Then when Lent is over it isn't supposed to stop!  Lent is supposed to be a time to draw you closer to Christ.. to allow God's spirit to so overwhelm you that when people look at you, they begin to glimpse Christ himself.  In your words.  In your actions.  In your love. 

Augustine wrote, “Verbum caro factum est, et habitavit in nobis; illi carni adjungitur ecclesia, et fit Christus totus, caput et corpus - “The Word was made flesh, and dwelled among us; to that flesh is joined the church, and there is made the whole Christ, head and body.” (On the Epistle of John 1.2)

Think about that for a moment.  Christ is the head.. but we are the body.  We receive Him in the Sacraments.   We become priest, prophet and king.   That means we are to show people how to worship, how to have a relationship with God.    We are to bring God's word to them.  In season, and out of season.  We are to speak about Jesus, speak about love, speak about the Word.  We are to aid in reformation, and admonish, but above all to love.   Then we are to protect, to guide and provide for.  A good king is not a tyrant, but rather a defender.  A man who steps up for the one who cannot speak for themselves.. those forgotten.. .those marginalized by society.  He doesn't just care about those subjects in his court.. but all of his country, all of his people. 

That is our challenge, to realize our anointing, realize our need to serve God at all times.. and to realize that it is in serving others... that we serve Him best.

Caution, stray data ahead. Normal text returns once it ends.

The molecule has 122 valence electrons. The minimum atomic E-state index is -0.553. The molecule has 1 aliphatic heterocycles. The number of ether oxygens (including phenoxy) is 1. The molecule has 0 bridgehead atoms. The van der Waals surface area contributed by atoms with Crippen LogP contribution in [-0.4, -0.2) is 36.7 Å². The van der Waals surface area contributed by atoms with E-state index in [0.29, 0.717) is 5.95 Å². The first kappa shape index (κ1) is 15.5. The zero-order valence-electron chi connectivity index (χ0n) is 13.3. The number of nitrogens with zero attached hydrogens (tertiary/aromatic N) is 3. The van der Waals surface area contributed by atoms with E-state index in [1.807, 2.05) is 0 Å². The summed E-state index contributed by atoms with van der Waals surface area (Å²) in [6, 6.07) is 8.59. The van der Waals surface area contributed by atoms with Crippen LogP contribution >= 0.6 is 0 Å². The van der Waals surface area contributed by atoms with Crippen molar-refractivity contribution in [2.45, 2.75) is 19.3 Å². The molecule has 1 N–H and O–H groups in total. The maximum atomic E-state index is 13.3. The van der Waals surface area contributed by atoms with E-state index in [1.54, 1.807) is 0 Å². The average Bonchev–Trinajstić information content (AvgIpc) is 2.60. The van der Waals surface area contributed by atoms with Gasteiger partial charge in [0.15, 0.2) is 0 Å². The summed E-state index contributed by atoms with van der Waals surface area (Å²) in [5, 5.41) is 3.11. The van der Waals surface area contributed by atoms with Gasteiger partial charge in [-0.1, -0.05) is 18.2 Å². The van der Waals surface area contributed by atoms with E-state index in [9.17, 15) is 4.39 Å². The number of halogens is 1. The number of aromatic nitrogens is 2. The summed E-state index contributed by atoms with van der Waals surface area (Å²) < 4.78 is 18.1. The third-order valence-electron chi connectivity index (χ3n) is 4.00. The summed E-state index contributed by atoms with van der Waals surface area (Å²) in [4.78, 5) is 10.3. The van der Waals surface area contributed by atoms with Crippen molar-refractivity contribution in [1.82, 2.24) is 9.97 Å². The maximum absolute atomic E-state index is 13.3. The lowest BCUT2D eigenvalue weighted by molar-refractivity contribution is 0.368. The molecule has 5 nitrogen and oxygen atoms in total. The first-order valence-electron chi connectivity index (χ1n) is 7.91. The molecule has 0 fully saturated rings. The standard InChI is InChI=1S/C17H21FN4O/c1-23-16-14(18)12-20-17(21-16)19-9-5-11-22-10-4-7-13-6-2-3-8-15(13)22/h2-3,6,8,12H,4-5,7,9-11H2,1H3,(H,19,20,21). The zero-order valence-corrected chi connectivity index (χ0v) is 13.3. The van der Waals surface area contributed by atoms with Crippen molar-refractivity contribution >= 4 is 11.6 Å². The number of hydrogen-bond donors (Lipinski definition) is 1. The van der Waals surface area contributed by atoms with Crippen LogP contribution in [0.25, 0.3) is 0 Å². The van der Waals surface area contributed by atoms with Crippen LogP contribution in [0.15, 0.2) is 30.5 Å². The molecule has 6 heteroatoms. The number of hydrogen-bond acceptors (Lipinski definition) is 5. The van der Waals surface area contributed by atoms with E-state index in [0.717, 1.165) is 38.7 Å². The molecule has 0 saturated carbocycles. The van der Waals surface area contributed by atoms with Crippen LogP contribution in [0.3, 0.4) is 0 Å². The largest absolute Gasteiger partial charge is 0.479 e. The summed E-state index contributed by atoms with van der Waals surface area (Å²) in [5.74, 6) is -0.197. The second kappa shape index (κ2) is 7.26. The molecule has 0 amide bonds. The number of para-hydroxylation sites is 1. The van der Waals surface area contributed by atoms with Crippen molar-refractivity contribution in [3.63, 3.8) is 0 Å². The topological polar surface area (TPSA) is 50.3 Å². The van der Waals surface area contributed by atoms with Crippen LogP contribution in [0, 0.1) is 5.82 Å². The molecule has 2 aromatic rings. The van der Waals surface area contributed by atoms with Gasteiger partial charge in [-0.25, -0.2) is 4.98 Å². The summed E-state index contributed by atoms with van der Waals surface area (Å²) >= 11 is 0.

“At the end of life we will not be judged by how many diplomas we have received, how much money we have made, how many great things we have done. We will be judged by "I was hungry, and you gave me something to eat, I was naked and you clothed me. I was homeless, and you took me in.”
Mother Teresa

I don't know about you, but I have work to do.  Let's not forget the refugee, the widow, the orphan, the unborn... Let us live our baptismal calling as more than just a Sunday devotion, but as a way of life... Let's allow Christ to come into our bodies and consume us, to change us, to make us more like Him.. that we too might partake of his divine nature and be transformed into an eternal being, a being made of pure love.

His servant and yours,


"He must increase, I must decrease."